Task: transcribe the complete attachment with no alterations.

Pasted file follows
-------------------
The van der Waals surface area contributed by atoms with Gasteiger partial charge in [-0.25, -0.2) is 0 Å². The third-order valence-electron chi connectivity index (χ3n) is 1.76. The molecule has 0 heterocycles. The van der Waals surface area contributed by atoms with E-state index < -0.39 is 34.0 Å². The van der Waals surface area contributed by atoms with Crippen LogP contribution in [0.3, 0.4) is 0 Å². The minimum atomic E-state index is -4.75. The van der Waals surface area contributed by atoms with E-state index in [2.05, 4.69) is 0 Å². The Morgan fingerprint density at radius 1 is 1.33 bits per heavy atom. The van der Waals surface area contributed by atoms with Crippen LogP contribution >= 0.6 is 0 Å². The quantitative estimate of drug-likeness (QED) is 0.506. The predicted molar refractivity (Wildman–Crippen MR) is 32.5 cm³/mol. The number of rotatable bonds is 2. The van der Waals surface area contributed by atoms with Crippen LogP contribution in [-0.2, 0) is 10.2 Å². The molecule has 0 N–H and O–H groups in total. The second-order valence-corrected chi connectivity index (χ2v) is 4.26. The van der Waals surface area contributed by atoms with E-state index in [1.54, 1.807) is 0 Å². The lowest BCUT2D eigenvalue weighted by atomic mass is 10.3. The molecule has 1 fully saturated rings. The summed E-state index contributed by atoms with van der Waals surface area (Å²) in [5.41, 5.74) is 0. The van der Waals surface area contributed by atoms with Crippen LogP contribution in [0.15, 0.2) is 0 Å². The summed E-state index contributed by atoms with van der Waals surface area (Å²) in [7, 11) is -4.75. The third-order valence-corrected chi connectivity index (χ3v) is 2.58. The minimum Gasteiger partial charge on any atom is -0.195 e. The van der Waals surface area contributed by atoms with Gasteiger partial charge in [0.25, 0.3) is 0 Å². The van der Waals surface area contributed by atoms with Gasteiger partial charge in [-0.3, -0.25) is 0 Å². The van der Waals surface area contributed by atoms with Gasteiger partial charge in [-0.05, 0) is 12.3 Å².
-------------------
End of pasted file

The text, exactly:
The van der Waals surface area contributed by atoms with Gasteiger partial charge in [-0.25, -0.2) is 0 Å². The third-order valence-electron chi connectivity index (χ3n) is 1.76. The molecule has 0 heterocycles. The van der Waals surface area contributed by atoms with E-state index < -0.39 is 34.0 Å². The van der Waals surface area contributed by atoms with Crippen LogP contribution in [0.3, 0.4) is 0 Å². The minimum atomic E-state index is -4.75. The van der Waals surface area contributed by atoms with E-state index in [2.05, 4.69) is 0 Å². The Morgan fingerprint density at radius 1 is 1.33 bits per heavy atom. The van der Waals surface area contributed by atoms with Crippen LogP contribution >= 0.6 is 0 Å². The quantitative estimate of drug-likeness (QED) is 0.506. The predicted molar refractivity (Wildman–Crippen MR) is 32.5 cm³/mol. The number of rotatable bonds is 2. The van der Waals surface area contributed by atoms with Crippen LogP contribution in [-0.2, 0) is 10.2 Å². The molecule has 0 N–H and O–H groups in total. The second-order valence-corrected chi connectivity index (χ2v) is 4.26. The van der Waals surface area contributed by atoms with E-state index in [1.54, 1.807) is 0 Å². The lowest BCUT2D eigenvalue weighted by atomic mass is 10.3. The molecule has 1 fully saturated rings. The summed E-state index contributed by atoms with van der Waals surface area (Å²) in [5.41, 5.74) is 0. The van der Waals surface area contributed by atoms with Crippen LogP contribution in [0.15, 0.2) is 0 Å². The summed E-state index contributed by atoms with van der Waals surface area (Å²) in [7, 11) is -4.75. The third-order valence-corrected chi connectivity index (χ3v) is 2.58. The minimum Gasteiger partial charge on any atom is -0.195 e. The van der Waals surface area contributed by atoms with Gasteiger partial charge in [0.25, 0.3) is 0 Å². The van der Waals surface area contributed by atoms with Gasteiger partial charge in [-0.3, -0.25) is 0 Å². The van der Waals surface area contributed by atoms with Gasteiger partial charge in [-0.05, 0) is 12.3 Å².